The Discovery of People in the Invisible Part of the Universe

In the recent Korean film ‘Old Boy,’ the protagonist is put into solitary confinement for 15 years, with nothing but popular television for entertainment. When he escapes, the pivot scene happens when he stops into a sushi bar and orders something live. He is delivered a live octopus that he maniacally consumes, then falls into a swoon. Thus begins a switch into another symbolic level of (in)operabilty, signaled by the omnipresent signifier of radical otherness, the tentacle. (As a hint: the film very cleverly plays off the relations between ‘octopus’ and ‘Oedipus,’ both entities signposts of coming forbidden liminal states.)

‘Tentacularity’ is always a spectacular gateway to various extremes of otherness in cultural representations, a representation of that which is furthest from the human and which is always portrayed as a monstrous collapse into a regime at destructive odds with the human. The most well known popular representative of this visual motif is the portrayal of the aliens’ craft in the recent film ‘War of the Worlds.’

One can be sure that the arrival of the tentacle is also the arrival of the inhuman and uncanny in opposition to the human. One only has to remember those animations in the fifties of the world picture of the great octopus of communism and its encircling red arms.

But tentacularity is part of a larger body of symbology which includes Medusa and the concept of aura. All three, tentacle, medusa, and aura, are active liminalities which reach out beyond their immediate ground to encircle and tear from the human it’s essential humanness, Medusa causing a stone-like paralysis, a mortification of time, and in the aura, or halo, a radiance creating a ‘leak’ in the human into the divine as well as effecting a porosity into (and out of) the material substrate of it’s surroundings.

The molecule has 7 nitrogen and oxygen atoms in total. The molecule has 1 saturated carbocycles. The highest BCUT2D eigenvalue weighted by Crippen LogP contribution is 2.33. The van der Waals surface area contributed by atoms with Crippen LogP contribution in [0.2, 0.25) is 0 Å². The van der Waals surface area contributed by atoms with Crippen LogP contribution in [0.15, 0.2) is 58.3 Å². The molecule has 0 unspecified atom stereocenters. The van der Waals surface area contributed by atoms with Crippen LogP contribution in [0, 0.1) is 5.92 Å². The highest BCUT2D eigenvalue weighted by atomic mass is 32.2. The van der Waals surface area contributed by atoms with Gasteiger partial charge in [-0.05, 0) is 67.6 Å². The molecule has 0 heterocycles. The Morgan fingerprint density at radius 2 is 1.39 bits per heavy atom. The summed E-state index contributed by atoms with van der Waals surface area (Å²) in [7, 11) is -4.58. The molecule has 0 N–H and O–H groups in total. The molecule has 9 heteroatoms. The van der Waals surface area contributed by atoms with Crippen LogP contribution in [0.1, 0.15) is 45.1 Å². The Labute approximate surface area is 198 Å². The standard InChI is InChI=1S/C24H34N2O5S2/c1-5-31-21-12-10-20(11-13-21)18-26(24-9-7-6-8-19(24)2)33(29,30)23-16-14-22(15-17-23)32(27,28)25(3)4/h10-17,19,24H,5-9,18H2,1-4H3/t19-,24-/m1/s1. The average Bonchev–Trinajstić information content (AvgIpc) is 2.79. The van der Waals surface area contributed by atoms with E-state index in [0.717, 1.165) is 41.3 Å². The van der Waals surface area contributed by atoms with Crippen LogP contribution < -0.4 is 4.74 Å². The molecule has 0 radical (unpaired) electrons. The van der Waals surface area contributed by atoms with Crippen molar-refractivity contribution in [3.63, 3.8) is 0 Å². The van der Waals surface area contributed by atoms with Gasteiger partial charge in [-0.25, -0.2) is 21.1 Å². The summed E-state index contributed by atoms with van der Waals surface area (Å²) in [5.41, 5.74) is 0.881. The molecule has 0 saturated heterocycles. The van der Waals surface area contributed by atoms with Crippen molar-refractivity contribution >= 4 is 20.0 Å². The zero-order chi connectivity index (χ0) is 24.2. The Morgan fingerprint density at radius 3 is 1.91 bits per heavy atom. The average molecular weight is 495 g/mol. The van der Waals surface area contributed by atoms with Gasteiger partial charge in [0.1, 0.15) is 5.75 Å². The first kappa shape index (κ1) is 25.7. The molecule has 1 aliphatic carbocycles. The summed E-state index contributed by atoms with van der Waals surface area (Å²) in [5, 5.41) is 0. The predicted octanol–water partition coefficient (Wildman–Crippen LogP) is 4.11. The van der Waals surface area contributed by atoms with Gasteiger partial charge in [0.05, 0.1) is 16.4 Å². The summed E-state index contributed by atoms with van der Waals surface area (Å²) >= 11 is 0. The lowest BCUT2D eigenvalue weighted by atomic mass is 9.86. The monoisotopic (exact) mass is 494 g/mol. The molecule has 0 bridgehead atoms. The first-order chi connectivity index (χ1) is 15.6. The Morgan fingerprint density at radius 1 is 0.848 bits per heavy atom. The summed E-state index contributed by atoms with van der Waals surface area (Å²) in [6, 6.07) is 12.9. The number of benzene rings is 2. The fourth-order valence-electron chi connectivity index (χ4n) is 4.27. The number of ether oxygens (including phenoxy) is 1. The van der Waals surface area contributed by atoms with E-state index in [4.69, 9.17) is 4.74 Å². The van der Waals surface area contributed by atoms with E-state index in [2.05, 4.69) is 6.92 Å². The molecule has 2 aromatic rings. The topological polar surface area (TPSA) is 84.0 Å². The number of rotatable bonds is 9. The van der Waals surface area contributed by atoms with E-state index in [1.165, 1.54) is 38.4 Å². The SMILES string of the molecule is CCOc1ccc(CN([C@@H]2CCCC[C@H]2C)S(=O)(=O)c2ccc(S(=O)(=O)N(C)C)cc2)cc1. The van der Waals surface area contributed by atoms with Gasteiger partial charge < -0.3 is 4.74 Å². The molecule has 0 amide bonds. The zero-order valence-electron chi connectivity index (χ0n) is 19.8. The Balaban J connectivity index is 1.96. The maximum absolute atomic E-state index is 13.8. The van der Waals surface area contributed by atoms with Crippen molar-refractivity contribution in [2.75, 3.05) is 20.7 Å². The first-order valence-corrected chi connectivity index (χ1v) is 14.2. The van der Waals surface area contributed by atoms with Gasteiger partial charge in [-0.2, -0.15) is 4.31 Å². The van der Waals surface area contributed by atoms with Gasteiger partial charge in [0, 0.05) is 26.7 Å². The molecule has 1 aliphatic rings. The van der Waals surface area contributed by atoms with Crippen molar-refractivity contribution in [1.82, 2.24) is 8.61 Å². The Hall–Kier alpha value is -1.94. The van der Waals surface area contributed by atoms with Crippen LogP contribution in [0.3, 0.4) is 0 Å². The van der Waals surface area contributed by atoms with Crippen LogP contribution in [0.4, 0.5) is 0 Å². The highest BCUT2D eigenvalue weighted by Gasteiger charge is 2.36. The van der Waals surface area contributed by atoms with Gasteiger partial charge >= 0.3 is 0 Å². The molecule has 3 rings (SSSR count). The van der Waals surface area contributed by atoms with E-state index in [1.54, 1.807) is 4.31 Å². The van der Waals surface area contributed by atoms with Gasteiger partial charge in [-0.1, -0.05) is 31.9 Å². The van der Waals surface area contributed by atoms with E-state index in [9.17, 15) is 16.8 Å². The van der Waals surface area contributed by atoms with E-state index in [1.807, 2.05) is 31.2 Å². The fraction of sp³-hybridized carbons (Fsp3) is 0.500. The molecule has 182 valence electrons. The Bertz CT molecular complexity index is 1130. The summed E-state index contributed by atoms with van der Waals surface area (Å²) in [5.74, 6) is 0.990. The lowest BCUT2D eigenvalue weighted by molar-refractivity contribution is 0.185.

The recognition of these three facets – an unapproachable and monstrous inhumanness, a lapse into the pure materialty of a stone-like death, and the leakage into and out of the human by some form of transcendance -- signifies a rupture and switch into new forms.

(By the way: these three states all entail some form of luminescense: the octopus uses a form of polarized light to communicate—and it has been theorized that this ability to perceive in the polarized state acts a ‘secret’ form of communication with its kin, perhaps through its ability to change the color and patterns of its skin through chromatophores; the medusa effect is a cessation of sight through a direct seeing of the forbidden, while the aura / halo is an excess of light, radiance, and intolerable to a materialist culture, a form of incompatable de-monstration.)

Fehta Murghana

Robert Cheatham

Chea Prince